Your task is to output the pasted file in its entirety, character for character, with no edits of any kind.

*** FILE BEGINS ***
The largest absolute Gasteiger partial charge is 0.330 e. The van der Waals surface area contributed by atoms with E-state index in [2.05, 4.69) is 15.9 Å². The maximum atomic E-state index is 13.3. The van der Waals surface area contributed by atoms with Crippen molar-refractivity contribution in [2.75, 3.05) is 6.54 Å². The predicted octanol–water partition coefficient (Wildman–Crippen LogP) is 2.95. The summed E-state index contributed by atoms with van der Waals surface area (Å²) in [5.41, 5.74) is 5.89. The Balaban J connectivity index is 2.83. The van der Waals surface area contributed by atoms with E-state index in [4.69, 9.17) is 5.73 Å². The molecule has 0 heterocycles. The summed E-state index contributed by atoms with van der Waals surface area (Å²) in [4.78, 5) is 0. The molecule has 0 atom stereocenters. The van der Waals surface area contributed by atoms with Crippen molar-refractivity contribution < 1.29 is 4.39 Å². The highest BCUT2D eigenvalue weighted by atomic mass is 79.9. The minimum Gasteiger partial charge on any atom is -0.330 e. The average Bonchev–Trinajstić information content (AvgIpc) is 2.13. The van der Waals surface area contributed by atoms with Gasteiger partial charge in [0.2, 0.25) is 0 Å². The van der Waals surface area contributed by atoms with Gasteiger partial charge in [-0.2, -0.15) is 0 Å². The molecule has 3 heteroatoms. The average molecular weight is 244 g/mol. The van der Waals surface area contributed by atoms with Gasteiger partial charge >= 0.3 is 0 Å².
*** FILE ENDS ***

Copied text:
The largest absolute Gasteiger partial charge is 0.330 e. The van der Waals surface area contributed by atoms with E-state index in [2.05, 4.69) is 15.9 Å². The maximum atomic E-state index is 13.3. The van der Waals surface area contributed by atoms with Crippen molar-refractivity contribution in [2.75, 3.05) is 6.54 Å². The predicted octanol–water partition coefficient (Wildman–Crippen LogP) is 2.95. The summed E-state index contributed by atoms with van der Waals surface area (Å²) in [5.41, 5.74) is 5.89. The Balaban J connectivity index is 2.83. The van der Waals surface area contributed by atoms with E-state index in [4.69, 9.17) is 5.73 Å². The molecule has 0 heterocycles. The summed E-state index contributed by atoms with van der Waals surface area (Å²) in [4.78, 5) is 0. The molecule has 0 atom stereocenters. The van der Waals surface area contributed by atoms with Crippen molar-refractivity contribution < 1.29 is 4.39 Å². The highest BCUT2D eigenvalue weighted by atomic mass is 79.9. The minimum Gasteiger partial charge on any atom is -0.330 e. The average Bonchev–Trinajstić information content (AvgIpc) is 2.13. The van der Waals surface area contributed by atoms with Gasteiger partial charge in [0.2, 0.25) is 0 Å². The van der Waals surface area contributed by atoms with Gasteiger partial charge in [-0.2, -0.15) is 0 Å². The molecule has 3 heteroatoms. The average molecular weight is 244 g/mol. The van der Waals surface area contributed by atoms with Gasteiger partial charge >= 0.3 is 0 Å².